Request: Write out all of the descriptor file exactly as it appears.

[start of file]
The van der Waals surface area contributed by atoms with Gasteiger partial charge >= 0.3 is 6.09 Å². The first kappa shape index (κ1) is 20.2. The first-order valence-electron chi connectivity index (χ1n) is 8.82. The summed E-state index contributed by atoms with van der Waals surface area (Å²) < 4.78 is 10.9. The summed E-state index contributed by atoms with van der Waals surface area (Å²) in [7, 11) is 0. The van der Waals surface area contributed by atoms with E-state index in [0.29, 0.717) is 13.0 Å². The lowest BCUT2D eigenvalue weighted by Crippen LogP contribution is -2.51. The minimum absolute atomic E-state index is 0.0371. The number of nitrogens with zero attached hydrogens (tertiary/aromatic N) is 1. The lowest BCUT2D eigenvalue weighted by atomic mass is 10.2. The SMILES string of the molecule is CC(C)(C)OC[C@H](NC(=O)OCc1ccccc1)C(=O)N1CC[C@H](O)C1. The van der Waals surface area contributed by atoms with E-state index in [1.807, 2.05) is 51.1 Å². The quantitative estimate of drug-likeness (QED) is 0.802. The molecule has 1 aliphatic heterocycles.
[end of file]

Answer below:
The van der Waals surface area contributed by atoms with Gasteiger partial charge >= 0.3 is 6.09 Å². The first kappa shape index (κ1) is 20.2. The first-order valence-electron chi connectivity index (χ1n) is 8.82. The summed E-state index contributed by atoms with van der Waals surface area (Å²) < 4.78 is 10.9. The summed E-state index contributed by atoms with van der Waals surface area (Å²) in [7, 11) is 0. The van der Waals surface area contributed by atoms with E-state index in [0.29, 0.717) is 13.0 Å². The lowest BCUT2D eigenvalue weighted by Crippen LogP contribution is -2.51. The minimum absolute atomic E-state index is 0.0371. The number of nitrogens with zero attached hydrogens (tertiary/aromatic N) is 1. The lowest BCUT2D eigenvalue weighted by atomic mass is 10.2. The SMILES string of the molecule is CC(C)(C)OC[C@H](NC(=O)OCc1ccccc1)C(=O)N1CC[C@H](O)C1. The van der Waals surface area contributed by atoms with E-state index in [1.807, 2.05) is 51.1 Å². The quantitative estimate of drug-likeness (QED) is 0.802. The molecule has 1 aliphatic heterocycles.